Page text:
OsteoarthritisSings is a degenerative disorder which arises from biochemical breakdown of the articular cartilage in the synovial joints. It...
Sometimes they’re called musculoskeletal diseases. Common symptoms include:
- Joint pain
- Loss of motion in a joint or joints
- Inflammation — swelling, redness, and warmth in a joint or affected area
The medical field that studies these types of conditions is called rheumatology. If your regular doctor thinks you have a rheumatic disease, he’ll probably send you to a rheumatologist — a doctor who’s specially trained to treat them.
Your rheumatologist will examine you to diagnose your condition, then oversee a treatment plan for you that will likely include medications, regular exercise, a healthy diet, stress management, and rest.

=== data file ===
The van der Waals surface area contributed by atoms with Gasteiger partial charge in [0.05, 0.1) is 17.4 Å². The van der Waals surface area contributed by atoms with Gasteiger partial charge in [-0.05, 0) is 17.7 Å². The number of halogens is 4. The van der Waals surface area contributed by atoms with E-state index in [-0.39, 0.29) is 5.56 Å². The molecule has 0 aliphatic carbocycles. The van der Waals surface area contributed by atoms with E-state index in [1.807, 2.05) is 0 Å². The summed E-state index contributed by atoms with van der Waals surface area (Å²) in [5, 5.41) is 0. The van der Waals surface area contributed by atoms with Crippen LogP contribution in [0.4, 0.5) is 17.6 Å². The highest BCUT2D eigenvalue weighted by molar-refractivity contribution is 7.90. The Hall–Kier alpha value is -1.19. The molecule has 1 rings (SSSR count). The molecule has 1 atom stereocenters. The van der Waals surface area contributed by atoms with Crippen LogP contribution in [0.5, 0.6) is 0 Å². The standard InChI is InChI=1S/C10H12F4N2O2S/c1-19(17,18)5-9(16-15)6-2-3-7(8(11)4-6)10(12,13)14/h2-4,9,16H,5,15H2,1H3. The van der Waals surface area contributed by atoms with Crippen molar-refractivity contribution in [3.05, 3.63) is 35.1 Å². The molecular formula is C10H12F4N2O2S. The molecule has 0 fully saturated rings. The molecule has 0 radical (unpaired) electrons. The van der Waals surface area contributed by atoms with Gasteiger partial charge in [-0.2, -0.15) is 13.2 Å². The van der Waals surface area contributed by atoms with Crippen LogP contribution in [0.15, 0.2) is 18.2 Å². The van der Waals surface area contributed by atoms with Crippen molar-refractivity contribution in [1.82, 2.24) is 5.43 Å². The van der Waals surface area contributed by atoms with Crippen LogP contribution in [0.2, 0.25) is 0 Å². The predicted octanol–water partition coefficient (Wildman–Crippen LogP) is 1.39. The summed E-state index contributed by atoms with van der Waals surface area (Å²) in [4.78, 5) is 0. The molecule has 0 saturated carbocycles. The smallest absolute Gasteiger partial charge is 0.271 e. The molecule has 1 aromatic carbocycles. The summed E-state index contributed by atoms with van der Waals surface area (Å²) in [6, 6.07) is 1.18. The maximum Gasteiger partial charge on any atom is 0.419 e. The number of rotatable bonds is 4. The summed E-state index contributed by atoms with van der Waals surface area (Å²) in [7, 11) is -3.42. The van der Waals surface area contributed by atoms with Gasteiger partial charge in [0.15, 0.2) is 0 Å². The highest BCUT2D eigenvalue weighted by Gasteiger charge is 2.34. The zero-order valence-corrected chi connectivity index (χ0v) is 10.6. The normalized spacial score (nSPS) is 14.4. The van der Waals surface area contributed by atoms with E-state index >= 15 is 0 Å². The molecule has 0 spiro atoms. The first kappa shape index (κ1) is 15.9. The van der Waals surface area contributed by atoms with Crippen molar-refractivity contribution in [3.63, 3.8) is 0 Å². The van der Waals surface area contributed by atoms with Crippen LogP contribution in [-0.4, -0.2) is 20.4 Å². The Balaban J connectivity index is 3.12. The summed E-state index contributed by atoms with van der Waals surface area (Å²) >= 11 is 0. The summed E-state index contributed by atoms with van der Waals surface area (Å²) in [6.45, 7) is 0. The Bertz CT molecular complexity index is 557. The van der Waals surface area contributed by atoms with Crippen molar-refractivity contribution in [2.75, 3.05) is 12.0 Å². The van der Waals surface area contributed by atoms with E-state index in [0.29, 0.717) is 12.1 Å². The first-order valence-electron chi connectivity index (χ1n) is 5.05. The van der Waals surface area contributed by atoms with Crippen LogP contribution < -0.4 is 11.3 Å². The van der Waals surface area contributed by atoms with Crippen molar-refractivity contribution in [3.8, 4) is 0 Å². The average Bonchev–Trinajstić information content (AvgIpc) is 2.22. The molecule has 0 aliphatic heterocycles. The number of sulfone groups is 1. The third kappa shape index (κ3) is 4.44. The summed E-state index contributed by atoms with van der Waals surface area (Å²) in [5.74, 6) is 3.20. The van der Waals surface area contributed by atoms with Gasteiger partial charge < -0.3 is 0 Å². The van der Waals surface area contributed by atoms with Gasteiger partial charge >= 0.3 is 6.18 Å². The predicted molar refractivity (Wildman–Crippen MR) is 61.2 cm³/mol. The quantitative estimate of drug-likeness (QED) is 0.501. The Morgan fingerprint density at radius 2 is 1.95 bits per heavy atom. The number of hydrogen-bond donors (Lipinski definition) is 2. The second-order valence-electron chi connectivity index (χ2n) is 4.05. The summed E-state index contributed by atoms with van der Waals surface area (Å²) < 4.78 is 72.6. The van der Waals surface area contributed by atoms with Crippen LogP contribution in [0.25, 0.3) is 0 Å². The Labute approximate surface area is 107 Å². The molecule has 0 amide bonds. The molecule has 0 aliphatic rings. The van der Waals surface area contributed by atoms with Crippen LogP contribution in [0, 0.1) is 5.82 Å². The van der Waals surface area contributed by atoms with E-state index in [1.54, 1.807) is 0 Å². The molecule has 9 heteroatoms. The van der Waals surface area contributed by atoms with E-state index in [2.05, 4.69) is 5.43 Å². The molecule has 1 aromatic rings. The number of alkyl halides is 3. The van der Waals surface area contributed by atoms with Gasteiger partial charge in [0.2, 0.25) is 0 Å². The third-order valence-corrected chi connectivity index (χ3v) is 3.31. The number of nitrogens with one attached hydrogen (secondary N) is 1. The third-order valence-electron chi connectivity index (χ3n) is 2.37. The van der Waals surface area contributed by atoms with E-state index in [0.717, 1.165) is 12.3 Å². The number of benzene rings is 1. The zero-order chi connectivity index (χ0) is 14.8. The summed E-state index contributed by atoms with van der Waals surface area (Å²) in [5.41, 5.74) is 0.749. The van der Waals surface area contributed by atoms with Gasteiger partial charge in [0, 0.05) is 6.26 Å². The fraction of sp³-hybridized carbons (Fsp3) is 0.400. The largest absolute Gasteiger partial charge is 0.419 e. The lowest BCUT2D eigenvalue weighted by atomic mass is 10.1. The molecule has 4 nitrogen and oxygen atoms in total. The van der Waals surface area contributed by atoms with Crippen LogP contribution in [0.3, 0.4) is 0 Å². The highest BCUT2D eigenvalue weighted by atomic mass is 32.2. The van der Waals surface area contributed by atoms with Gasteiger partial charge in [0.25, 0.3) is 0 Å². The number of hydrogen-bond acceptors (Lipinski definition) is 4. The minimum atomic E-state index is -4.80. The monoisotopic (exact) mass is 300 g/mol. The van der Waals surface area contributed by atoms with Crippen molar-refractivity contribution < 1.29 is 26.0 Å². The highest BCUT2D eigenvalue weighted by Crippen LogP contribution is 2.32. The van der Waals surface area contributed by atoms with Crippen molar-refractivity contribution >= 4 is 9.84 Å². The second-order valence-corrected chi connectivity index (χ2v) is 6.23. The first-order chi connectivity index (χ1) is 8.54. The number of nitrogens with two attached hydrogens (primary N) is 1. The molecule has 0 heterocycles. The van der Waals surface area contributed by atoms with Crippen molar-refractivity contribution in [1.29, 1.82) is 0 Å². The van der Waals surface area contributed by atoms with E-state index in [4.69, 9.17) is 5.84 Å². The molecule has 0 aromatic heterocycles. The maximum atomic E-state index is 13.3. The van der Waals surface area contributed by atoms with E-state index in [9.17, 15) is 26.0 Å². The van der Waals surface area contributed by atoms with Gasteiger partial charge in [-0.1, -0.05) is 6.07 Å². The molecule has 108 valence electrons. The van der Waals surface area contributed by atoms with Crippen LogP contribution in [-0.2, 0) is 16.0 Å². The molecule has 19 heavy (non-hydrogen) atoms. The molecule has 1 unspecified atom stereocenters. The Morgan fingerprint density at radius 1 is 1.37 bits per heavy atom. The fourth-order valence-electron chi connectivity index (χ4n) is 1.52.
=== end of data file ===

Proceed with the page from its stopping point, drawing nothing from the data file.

Common Rheumatic Disorders
Years ago, conditions like this fell under the broad heading of rheumatism. Now there are more than 200 distinct rheumatic diseases. Among the most common ones are:
- Rheumatoid arthritis (RA)
- Spondyloarthropathies — ankylosing spondylitis (AS) and psoriatic arthritis (PsA)
- Sjogren’s syndrome
- Infectious arthritis
- Juvenile idiopathic arthritis
- Polymyalgia rheumatica
Diagnosis: Your doctor will ask about your medical history and symptoms. You’ll also get a physical exam. You may also need to get blood tests or let your doctor take a sample of fluid from an affected joint.
Usually by the time someone with OA seeks treatment, there are changes visible on an X-ray of the joint. The X-ray may show narrowing of the joint space or the presence of bone spurs. In some cases, your doctor might request an MRI (magnetic resonance imaging) to provide a picture of the inside of your joint.